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Yajing Xie, Winston Lee, Stephen H Tsang, Gerald A Fishman, Frederick T Collison, Rosa Riveiro-Alvarez, Carmen Ayuso, Tomasz Gambin, James R. Lupski, Rando Allikmets; Whole-exome sequencing in patients with STGD (ABCA4)-like phenotypes. Invest. Ophthalmol. Vis. Sci. 2015;56(7 ):2863. doi: https://doi.org/.
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© ARVO (1962-2015); The Authors (2016-present)
To determine the genetic cause of the disease in patients where clinical diagnosis was compatible with ABCA4-associated phenotypes (Stargardt disease, cone-rod dystrophy, bull’s eye maculopathy and atypical arRP), but where no two disease-associated ABCA4 mutations were identified.
Detailed medical history and ophthalmic examination, including fundus photography, autofluorescence imaging, spectral-domain optical coherence tomography (SD-OCT) and, in some cases, ISCEV-standardized electroretinography, were performed on all patients. The ABCA4 gene was screened in all affected individuals with negative results. Subsequently, affected and available unaffected members from each family and sporadic cases were subjected to whole exome sequencing (WES) on Illumina platform. Possibly disease-associated variants were determined by filtering based on minor allele frequency and predicted pathogenicity. Variants were verified by Sanger sequencing followed by segregation analysis.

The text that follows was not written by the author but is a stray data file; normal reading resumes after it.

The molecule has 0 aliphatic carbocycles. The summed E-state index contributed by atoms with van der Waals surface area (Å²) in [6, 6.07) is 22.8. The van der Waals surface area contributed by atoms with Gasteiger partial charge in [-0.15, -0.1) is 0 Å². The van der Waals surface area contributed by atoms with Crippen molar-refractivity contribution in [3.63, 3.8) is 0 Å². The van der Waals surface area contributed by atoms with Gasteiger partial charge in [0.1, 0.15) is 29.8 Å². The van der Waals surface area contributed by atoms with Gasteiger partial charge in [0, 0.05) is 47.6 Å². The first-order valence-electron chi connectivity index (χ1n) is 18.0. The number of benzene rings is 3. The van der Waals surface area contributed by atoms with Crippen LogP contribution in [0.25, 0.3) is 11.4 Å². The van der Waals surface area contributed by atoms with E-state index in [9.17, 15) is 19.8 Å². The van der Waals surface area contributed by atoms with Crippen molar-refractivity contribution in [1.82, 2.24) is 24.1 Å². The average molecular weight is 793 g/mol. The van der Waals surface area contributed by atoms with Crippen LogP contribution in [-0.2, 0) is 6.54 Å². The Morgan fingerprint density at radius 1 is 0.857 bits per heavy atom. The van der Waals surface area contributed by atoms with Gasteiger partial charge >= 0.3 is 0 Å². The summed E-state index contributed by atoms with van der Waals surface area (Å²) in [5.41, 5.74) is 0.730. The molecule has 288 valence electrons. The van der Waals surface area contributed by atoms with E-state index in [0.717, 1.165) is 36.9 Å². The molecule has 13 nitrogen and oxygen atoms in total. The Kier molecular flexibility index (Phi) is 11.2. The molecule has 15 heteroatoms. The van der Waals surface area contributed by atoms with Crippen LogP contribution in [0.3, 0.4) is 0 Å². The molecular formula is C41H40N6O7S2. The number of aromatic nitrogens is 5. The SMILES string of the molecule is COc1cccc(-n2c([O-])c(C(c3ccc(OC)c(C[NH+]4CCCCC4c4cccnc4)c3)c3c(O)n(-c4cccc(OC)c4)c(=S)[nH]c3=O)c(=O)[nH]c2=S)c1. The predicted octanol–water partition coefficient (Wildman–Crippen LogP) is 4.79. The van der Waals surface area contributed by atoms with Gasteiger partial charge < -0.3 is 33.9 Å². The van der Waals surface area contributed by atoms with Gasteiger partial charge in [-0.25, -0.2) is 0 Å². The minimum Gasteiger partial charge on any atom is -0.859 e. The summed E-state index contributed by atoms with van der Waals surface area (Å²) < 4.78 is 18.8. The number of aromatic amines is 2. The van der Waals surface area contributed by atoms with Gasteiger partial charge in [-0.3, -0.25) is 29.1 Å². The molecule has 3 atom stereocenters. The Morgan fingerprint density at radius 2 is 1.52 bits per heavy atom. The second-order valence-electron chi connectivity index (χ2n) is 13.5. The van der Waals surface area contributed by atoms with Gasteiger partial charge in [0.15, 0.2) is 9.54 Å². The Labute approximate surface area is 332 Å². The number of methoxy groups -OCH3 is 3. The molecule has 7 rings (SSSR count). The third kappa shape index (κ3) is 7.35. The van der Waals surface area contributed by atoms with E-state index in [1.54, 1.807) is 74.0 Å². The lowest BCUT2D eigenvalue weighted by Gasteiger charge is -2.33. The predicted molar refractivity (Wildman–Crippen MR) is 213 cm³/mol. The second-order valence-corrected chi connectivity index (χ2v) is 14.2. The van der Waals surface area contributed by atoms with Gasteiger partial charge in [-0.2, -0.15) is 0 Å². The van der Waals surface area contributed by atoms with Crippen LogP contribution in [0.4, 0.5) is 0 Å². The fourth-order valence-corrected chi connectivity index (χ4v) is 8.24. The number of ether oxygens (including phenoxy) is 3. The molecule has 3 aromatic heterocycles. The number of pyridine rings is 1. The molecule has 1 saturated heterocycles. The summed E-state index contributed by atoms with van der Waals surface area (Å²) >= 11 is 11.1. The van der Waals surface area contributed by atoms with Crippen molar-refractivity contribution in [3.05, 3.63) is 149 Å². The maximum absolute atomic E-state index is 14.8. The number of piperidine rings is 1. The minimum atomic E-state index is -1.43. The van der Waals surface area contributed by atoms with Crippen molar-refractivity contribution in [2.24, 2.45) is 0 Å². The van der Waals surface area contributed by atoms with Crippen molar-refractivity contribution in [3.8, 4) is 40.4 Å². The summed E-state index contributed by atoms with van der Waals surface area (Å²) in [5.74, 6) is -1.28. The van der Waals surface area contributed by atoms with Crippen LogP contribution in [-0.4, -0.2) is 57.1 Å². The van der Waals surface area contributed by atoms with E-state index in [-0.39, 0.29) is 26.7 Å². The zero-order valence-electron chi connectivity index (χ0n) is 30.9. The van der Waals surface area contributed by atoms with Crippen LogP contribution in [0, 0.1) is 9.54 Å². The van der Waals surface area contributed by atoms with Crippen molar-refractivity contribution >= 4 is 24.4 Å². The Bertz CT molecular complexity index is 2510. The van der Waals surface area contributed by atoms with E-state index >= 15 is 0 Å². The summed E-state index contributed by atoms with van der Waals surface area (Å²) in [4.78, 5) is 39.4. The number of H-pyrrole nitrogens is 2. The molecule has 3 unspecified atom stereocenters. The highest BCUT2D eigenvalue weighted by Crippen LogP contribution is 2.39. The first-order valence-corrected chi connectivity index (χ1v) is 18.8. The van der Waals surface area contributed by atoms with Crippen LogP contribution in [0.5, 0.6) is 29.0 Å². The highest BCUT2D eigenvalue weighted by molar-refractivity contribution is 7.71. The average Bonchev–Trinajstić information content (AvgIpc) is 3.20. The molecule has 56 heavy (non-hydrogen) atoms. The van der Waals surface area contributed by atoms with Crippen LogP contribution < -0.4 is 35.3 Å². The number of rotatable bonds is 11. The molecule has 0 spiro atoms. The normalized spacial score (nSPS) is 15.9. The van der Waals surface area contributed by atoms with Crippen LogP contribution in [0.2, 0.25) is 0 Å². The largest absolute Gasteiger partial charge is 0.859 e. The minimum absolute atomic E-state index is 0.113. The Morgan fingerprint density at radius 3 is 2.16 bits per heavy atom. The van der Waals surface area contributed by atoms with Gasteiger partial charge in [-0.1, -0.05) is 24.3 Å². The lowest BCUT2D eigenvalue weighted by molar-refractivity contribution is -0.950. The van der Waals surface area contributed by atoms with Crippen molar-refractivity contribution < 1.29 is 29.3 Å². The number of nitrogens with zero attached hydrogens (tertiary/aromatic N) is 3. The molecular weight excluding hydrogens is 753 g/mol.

Ophthalmological examination identified 40 families and 26 sporadic cases with phenotypes compatible with STGD (42), CRD (6), arRP (3), and with BEM (15) all of whom harbored no or one disease-associated ABCA4 mutations after initial analysis. In total, 141 individuals were subjected to WES analysis. The definite causal gene was identified in 22/40 families. Analysis of 15/40 families resulted in several candidate genes, while no plausible candidate was found in 3 families. Of the 26 sporadic cases, 12 were solved, 9 had multiple plausible candidate genes, and 5 were impossible to solve. The causal genes for the solved cases belong to the following categories: 1) phenotypic expansion in known retinal disease genes (11 cases; CRB1, CRX, etc.); 2) revised clinical diagnosis or ambiguous phenotypes (12 cases; RS1, PRPH2, RP1L1, etc.); 3) new non-coding or re-assessed mutations in ABCA4 (7 cases); 4) new genes (RDH11, RAB28) in 3 families; 5) unusual clinical outcome, MMACHC, in one case.
Whole-exome sequencing identified the causal gene in >50% of cases with phenotypes compatible with ABCA4-associated diseases. The genetic causes of ABCA4-like phenotypes range from new genes to unusual clinical manifestations of known genes.
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